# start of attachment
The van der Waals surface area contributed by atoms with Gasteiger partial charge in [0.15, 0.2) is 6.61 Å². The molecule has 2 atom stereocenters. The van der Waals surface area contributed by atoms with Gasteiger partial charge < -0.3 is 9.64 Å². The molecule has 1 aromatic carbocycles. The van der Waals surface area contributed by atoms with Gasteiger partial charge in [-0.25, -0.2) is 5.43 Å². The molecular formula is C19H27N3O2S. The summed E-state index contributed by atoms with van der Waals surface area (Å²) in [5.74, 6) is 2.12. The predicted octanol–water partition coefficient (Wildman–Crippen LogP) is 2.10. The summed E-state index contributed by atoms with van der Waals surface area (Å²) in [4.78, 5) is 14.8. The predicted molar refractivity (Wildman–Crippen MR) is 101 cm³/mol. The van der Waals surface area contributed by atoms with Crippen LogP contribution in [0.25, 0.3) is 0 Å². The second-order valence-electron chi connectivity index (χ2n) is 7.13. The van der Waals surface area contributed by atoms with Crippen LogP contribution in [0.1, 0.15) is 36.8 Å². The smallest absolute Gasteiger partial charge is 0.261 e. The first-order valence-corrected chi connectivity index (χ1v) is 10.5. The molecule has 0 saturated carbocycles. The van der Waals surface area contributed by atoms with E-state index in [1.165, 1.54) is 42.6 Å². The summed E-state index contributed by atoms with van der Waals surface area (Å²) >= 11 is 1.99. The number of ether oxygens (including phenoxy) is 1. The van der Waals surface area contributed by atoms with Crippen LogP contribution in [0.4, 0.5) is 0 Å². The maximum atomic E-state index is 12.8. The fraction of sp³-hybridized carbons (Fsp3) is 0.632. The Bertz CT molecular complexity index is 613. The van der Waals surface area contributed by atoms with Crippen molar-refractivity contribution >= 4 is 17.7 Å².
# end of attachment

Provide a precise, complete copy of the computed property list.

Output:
The van der Waals surface area contributed by atoms with Gasteiger partial charge in [0.15, 0.2) is 6.61 Å². The molecule has 2 atom stereocenters. The van der Waals surface area contributed by atoms with Gasteiger partial charge < -0.3 is 9.64 Å². The molecule has 1 aromatic carbocycles. The van der Waals surface area contributed by atoms with Gasteiger partial charge in [-0.25, -0.2) is 5.43 Å². The molecular formula is C19H27N3O2S. The summed E-state index contributed by atoms with van der Waals surface area (Å²) in [5.74, 6) is 2.12. The predicted octanol–water partition coefficient (Wildman–Crippen LogP) is 2.10. The summed E-state index contributed by atoms with van der Waals surface area (Å²) in [4.78, 5) is 14.8. The predicted molar refractivity (Wildman–Crippen MR) is 101 cm³/mol. The van der Waals surface area contributed by atoms with Crippen LogP contribution in [0.25, 0.3) is 0 Å². The second-order valence-electron chi connectivity index (χ2n) is 7.13. The van der Waals surface area contributed by atoms with Crippen LogP contribution in [0.1, 0.15) is 36.8 Å². The smallest absolute Gasteiger partial charge is 0.261 e. The first-order valence-corrected chi connectivity index (χ1v) is 10.5. The molecule has 0 saturated carbocycles. The van der Waals surface area contributed by atoms with E-state index in [1.165, 1.54) is 42.6 Å². The summed E-state index contributed by atoms with van der Waals surface area (Å²) >= 11 is 1.99. The number of ether oxygens (including phenoxy) is 1. The van der Waals surface area contributed by atoms with Crippen LogP contribution in [0.4, 0.5) is 0 Å². The maximum atomic E-state index is 12.8. The fraction of sp³-hybridized carbons (Fsp3) is 0.632. The Bertz CT molecular complexity index is 613. The van der Waals surface area contributed by atoms with Crippen molar-refractivity contribution >= 4 is 17.7 Å².